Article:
Last week, the residents of the small town of Fruitland Park, FL were stunned when an investigative report linked two city police officers with a Ku Klux Klan initiation that occurred just five years ago. In its heyday the KKK was violently active in the area. One of the officers was fired and one resigned.
From time to time over the years I have wondered where they went. At its peak, the organization claimed to include about 15% of the nation's eligible population, approximately 4–5 million men. It faded significantly in the 1940s but experienced a resurgence in in the 1950s and 1960s. The name was used by numerous independent local groups opposing the Civil Rights Movement and desegregation. During this period, they often forged alliances with Southern police departments, as in Birmingham, Alabama; or with governor's offices, as with George Wallace of Alabama. Several members of KKK groups were convicted of murder in the deaths of civil rights workers and children in the bombing of the 16th Street Baptist Church in Birmingham. Researchers estimate that today there may be 150 Klan chapters with upwards of 5,000 members nationwide.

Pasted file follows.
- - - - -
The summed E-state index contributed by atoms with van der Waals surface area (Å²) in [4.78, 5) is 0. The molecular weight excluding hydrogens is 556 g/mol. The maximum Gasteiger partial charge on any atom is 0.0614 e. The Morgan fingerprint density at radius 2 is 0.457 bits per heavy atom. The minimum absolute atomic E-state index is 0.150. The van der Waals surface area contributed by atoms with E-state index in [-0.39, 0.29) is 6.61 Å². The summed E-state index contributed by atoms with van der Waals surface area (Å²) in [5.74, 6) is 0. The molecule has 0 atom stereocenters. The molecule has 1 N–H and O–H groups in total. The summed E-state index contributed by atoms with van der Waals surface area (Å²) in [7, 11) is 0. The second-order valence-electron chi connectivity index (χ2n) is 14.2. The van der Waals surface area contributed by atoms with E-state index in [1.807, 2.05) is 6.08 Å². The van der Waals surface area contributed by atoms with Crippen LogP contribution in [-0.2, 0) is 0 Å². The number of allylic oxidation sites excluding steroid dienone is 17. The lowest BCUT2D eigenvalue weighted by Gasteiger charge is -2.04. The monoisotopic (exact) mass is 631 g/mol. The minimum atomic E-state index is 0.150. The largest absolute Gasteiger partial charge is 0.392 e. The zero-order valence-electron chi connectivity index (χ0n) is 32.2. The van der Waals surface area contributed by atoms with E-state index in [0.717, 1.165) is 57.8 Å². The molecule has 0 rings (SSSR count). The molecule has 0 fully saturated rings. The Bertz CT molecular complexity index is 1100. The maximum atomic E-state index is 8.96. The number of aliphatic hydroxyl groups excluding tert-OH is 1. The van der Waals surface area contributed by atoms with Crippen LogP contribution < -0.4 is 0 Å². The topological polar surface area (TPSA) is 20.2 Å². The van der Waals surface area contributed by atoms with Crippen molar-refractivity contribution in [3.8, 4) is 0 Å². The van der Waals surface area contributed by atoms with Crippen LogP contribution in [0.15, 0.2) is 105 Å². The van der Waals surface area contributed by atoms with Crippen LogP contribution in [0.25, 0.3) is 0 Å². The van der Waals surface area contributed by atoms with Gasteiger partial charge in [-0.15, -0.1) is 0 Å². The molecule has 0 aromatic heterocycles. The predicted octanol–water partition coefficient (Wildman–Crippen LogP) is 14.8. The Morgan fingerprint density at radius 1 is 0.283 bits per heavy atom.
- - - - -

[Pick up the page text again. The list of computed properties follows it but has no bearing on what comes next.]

But where did the others go? The KKK did not die; most were not lynched, killed, or imprisoned. Did most of them change? Did they die and take their hate with them without passing it on? Or did they go undercover and resurface in more politically correct attire? Where did these people who can be seen seething with hate in the civil rights documentaries go? Where did these people who loathed the Negro go? Where do you think they went?
Now we know the answer. The were working to gain the White House.